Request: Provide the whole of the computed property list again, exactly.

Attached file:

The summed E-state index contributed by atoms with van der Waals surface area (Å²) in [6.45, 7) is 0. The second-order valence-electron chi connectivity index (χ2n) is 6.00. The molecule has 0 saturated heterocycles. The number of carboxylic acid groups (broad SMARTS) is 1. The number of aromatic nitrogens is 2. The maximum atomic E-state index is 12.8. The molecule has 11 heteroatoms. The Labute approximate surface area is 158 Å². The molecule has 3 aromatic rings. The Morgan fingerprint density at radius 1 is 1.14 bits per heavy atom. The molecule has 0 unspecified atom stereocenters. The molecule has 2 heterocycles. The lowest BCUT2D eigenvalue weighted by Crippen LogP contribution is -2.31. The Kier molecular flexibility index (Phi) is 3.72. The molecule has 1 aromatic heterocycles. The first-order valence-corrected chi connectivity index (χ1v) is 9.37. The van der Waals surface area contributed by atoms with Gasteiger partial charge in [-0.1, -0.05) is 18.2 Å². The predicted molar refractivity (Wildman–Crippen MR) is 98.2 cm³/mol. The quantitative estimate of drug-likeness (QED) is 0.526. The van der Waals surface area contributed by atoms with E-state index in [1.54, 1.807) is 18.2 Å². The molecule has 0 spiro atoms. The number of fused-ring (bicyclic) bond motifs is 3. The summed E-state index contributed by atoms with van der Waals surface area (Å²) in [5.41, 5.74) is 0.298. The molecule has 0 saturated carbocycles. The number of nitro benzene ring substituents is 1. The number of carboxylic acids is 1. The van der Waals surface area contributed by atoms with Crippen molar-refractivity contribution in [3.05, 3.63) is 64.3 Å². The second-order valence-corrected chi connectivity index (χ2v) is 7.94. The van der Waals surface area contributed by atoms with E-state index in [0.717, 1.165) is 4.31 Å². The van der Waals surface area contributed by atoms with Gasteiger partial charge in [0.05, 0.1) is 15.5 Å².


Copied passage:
The summed E-state index contributed by atoms with van der Waals surface area (Å²) in [6.45, 7) is 0. The second-order valence-electron chi connectivity index (χ2n) is 6.00. The molecule has 0 saturated heterocycles. The number of carboxylic acid groups (broad SMARTS) is 1. The number of aromatic nitrogens is 2. The maximum atomic E-state index is 12.8. The molecule has 11 heteroatoms. The Labute approximate surface area is 158 Å². The molecule has 3 aromatic rings. The Morgan fingerprint density at radius 1 is 1.14 bits per heavy atom. The molecule has 0 unspecified atom stereocenters. The molecule has 2 heterocycles. The lowest BCUT2D eigenvalue weighted by Crippen LogP contribution is -2.31. The Kier molecular flexibility index (Phi) is 3.72. The molecule has 1 aromatic heterocycles. The first-order valence-corrected chi connectivity index (χ1v) is 9.37. The van der Waals surface area contributed by atoms with Gasteiger partial charge in [-0.1, -0.05) is 18.2 Å². The predicted molar refractivity (Wildman–Crippen MR) is 98.2 cm³/mol. The quantitative estimate of drug-likeness (QED) is 0.526. The van der Waals surface area contributed by atoms with E-state index in [1.54, 1.807) is 18.2 Å². The molecule has 0 spiro atoms. The number of fused-ring (bicyclic) bond motifs is 3. The summed E-state index contributed by atoms with van der Waals surface area (Å²) in [5.41, 5.74) is 0.298. The molecule has 0 saturated carbocycles. The number of nitro benzene ring substituents is 1. The number of carboxylic acids is 1. The van der Waals surface area contributed by atoms with Crippen molar-refractivity contribution in [3.05, 3.63) is 64.3 Å². The second-order valence-corrected chi connectivity index (χ2v) is 7.94. The van der Waals surface area contributed by atoms with E-state index in [0.717, 1.165) is 4.31 Å². The van der Waals surface area contributed by atoms with Gasteiger partial charge in [0.05, 0.1) is 15.5 Å².